2) Intel's roadmap has them beating TSMC to market with GAA-FET by a few months. This is the biggest evolution of node process design since FINFET. If timelines are followed, Intel will reach full node process parity with TSMC in 2025. I'm confident Intel will hit these timelines, because they've already contracted to be the outsourced manufacturer for Qualcomm and Amazon's custom chips using this node in 2025. Intel must be confident enough to risk MASSIVE lawsuits to sign these contracts. If they don't hit these timelines, the 10nm debacle will look very minor in comparison.

    3) I think Meteor Lake in 2023 will be the first beg step towards competition to Apple M series. I don't think it'll be as power efficient, but I think it'll be "close enough" to make it less of a big deal as it is today.

  6. 3:10 To be fair, the fact that Intel had been working on this in the past and only now decided to move off their ass and sluggishly take another step forward, sounds even worse to me. This essentially means, that they would have happily kept milking the ageing cow that is their i series until the end of time, so long they were marginally faster than the competition.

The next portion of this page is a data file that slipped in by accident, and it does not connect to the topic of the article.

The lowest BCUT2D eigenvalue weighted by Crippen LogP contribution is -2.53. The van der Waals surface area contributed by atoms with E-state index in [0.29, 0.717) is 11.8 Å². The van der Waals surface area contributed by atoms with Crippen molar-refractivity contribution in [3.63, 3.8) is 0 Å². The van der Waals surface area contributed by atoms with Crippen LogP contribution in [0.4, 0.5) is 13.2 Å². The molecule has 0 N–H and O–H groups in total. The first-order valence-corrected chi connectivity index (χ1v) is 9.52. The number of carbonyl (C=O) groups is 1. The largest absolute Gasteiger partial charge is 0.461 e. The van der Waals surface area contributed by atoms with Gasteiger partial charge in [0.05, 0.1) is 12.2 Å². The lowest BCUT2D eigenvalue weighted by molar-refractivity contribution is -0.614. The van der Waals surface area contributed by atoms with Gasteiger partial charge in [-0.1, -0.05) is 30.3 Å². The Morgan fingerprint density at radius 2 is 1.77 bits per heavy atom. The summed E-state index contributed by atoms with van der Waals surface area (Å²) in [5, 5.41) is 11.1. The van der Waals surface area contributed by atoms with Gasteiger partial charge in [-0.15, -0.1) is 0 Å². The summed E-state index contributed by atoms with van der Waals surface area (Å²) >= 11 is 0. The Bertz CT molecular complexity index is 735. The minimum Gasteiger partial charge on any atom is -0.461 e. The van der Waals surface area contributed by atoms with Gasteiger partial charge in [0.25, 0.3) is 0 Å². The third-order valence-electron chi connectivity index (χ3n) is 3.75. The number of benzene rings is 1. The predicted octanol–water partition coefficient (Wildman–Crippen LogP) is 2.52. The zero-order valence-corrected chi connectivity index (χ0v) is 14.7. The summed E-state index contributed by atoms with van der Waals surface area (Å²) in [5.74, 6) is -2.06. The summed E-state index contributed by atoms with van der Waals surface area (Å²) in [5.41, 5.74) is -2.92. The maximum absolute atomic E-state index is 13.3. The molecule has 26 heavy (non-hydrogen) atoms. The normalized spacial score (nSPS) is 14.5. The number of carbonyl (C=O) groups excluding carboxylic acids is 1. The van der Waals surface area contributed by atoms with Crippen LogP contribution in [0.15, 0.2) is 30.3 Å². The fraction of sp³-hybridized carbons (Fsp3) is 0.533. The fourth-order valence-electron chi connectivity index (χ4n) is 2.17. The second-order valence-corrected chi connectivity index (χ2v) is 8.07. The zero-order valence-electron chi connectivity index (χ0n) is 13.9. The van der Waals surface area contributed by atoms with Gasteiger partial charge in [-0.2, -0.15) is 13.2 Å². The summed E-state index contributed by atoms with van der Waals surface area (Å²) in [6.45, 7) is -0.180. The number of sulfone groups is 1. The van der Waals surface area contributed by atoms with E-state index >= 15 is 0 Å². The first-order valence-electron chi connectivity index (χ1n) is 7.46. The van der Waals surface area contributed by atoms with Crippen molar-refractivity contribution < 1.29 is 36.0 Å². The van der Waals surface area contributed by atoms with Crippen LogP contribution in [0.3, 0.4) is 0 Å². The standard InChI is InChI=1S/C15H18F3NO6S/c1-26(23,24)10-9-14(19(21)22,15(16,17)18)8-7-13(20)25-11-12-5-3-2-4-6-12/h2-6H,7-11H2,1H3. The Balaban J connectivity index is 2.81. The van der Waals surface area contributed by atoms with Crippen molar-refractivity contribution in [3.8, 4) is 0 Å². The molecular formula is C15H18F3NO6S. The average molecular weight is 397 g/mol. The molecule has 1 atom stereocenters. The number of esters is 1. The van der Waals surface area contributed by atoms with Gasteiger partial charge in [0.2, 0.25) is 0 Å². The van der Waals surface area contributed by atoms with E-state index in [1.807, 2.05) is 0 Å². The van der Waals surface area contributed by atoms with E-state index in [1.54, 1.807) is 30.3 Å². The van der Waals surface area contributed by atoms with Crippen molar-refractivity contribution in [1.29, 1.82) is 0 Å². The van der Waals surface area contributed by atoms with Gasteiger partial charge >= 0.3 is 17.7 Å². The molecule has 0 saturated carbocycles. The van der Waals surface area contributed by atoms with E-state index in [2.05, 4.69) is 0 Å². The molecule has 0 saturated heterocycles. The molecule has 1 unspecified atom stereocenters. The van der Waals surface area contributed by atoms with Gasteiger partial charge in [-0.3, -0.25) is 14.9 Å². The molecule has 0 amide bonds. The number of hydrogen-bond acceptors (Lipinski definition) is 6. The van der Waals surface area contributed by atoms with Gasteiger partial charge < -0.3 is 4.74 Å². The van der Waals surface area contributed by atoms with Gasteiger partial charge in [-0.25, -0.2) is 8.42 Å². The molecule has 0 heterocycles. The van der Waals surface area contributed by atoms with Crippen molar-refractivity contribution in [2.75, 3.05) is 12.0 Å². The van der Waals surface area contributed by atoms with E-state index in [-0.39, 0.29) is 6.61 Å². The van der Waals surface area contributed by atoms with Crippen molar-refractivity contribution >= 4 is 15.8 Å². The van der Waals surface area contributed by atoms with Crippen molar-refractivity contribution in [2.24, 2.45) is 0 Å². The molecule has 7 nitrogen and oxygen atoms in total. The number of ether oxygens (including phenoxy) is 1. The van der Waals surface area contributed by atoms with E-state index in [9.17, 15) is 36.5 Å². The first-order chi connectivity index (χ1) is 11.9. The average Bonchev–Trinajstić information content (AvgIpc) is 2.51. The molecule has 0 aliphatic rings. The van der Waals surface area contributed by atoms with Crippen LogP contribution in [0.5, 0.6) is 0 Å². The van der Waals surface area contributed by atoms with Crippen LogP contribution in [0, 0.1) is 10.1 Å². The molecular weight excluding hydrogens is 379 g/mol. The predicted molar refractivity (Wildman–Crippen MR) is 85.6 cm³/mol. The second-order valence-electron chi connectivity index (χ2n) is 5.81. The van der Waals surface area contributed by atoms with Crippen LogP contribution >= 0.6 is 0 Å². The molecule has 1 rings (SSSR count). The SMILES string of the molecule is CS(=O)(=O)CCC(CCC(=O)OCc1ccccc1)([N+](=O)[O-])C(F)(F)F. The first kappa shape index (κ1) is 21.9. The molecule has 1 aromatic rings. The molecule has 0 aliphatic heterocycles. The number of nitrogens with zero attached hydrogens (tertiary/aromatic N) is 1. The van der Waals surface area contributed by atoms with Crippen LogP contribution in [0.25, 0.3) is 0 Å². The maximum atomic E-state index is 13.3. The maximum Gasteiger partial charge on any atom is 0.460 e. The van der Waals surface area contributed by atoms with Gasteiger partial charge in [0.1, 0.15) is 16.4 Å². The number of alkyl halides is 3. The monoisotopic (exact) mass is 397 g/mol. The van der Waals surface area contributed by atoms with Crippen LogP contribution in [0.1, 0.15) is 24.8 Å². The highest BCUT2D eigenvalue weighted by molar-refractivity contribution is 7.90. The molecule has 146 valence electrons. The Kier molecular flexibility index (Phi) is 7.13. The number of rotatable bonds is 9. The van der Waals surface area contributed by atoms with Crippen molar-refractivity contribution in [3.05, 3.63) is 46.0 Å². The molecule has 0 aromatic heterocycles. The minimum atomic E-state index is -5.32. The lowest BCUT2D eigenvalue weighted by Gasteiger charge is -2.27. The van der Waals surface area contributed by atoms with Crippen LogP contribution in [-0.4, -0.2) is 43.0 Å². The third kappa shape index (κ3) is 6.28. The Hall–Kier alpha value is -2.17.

7. Thanks for your video!
    The real problem with Intel chips is: to get this high performance, they need to feed the horses very well. In a wattage constrained environment neither the highest priced machines nor the normal priced machines are going to be good competitors. They may be good when unconstrained – but in laptops the manufacturers can’t beat the physics. Watch the videos from max tech for more information.